It’s estimated that more than two million Michigan residents live with prediabetes, and 90 percent are not aware they have it.
Two organizations are working together to increase awareness and screenings for the disease.
The condition is often a precursor to Type 2 diabetes, which is adult onset, and often caused by a poor diet. Prediabetes can be reversed, but if it becomes Type 2 diabetes, it is more difficult to reverse.
The American Medical Association and Michigan State Medical Society are now working on a joint effort to increase the number of screenings for prediabetes — in an effort to prevent new cases of Type 2 diabetes.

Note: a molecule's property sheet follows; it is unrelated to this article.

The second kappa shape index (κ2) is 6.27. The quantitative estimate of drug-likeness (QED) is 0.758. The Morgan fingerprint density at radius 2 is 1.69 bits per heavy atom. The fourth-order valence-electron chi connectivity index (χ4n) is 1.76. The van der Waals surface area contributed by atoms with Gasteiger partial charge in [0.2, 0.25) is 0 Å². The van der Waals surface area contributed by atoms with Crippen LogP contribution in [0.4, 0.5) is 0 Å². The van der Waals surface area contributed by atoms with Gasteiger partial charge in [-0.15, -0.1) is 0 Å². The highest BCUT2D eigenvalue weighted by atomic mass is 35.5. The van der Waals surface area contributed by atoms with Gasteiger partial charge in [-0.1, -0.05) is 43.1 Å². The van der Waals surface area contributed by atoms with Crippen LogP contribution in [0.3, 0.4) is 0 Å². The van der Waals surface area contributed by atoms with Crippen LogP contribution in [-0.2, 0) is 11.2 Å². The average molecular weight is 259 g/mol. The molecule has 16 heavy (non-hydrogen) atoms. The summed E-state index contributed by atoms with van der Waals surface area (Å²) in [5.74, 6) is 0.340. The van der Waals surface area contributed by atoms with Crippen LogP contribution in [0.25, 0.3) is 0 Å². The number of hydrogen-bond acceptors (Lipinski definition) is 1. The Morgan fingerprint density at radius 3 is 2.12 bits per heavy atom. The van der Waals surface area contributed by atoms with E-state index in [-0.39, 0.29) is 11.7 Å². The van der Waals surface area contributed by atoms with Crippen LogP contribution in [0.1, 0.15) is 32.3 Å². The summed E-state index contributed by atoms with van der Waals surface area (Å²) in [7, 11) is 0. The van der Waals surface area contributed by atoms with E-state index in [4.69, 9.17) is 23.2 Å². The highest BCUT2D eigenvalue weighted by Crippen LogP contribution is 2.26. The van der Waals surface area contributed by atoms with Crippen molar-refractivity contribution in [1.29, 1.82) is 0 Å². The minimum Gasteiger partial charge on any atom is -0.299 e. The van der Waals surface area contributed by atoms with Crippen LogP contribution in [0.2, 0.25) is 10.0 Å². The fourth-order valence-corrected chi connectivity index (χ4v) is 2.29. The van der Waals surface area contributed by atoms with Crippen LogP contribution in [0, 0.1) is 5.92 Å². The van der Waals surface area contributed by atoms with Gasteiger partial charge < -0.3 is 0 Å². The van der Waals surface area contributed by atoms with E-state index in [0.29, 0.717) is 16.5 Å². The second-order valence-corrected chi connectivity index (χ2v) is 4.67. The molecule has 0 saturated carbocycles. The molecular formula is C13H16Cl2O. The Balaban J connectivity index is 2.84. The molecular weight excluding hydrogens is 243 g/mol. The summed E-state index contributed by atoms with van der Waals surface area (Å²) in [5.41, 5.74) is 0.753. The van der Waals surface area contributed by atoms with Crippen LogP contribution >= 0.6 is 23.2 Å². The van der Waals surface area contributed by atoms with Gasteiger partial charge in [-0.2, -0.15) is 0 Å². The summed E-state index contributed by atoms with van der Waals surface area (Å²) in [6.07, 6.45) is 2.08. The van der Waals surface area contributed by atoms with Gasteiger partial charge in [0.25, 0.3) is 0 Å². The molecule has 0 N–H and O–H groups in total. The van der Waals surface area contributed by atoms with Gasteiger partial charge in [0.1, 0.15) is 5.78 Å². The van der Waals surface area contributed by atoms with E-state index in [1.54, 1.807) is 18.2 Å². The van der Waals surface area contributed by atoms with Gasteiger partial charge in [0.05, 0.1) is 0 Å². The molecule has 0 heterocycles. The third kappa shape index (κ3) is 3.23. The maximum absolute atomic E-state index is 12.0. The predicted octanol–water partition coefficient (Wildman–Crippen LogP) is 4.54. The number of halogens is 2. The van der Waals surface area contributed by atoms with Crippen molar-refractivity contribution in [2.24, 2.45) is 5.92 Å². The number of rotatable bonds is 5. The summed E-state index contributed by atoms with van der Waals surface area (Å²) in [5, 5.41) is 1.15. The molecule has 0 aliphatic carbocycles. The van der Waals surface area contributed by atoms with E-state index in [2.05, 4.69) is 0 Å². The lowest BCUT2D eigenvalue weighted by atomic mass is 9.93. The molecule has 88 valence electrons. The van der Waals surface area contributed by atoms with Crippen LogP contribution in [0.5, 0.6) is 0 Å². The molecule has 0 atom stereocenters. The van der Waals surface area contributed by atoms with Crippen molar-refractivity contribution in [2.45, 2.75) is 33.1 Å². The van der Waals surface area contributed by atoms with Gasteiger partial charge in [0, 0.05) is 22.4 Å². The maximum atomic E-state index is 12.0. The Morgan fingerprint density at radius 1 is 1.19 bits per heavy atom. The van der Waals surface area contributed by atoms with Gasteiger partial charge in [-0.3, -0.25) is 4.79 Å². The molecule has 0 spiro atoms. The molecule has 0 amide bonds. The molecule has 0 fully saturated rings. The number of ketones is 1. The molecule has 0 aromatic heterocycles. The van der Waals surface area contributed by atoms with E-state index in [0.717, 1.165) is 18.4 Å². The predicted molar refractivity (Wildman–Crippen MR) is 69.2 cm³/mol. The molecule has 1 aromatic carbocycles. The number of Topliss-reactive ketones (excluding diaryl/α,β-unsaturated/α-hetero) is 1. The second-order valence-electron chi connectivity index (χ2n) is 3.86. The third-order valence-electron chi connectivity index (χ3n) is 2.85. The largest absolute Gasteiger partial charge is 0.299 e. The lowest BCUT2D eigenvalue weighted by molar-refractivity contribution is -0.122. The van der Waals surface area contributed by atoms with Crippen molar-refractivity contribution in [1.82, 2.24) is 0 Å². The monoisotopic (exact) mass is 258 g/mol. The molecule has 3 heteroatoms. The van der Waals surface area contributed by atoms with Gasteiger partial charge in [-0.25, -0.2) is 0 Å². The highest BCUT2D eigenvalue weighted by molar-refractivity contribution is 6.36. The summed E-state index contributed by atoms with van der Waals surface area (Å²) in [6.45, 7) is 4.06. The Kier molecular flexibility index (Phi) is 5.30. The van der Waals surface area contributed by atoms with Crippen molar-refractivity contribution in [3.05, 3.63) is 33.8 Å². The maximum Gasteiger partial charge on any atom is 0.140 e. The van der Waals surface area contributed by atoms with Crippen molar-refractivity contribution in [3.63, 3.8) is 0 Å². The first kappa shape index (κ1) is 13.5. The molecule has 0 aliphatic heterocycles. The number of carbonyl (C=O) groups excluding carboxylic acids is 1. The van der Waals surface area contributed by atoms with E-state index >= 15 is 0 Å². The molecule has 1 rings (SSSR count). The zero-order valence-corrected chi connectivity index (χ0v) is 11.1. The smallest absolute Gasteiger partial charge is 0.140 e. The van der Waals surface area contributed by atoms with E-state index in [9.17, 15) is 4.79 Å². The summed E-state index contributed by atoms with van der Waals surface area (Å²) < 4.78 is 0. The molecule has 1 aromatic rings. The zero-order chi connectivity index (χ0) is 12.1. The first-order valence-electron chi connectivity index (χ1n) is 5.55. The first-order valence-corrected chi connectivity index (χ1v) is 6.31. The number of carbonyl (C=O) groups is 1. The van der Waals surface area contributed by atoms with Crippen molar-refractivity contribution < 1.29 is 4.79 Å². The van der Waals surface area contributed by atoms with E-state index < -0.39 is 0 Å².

Dr. Patrice Harris is with the AMA.
“We want to increase this awareness in both the physician community and other health care providers as well as the patient community.”
She said the effort in Michigan is part of a nationwide campaign.
“The more people that know that they are at risk for Type 2 diabetes and then act on that risk, by participating in prove diabetes prevention programs, that will in the long term reduce the incidence of Type 2 diabetes.”
Harris said the campaign will also reach out to health care providers to teach them better screening tactics.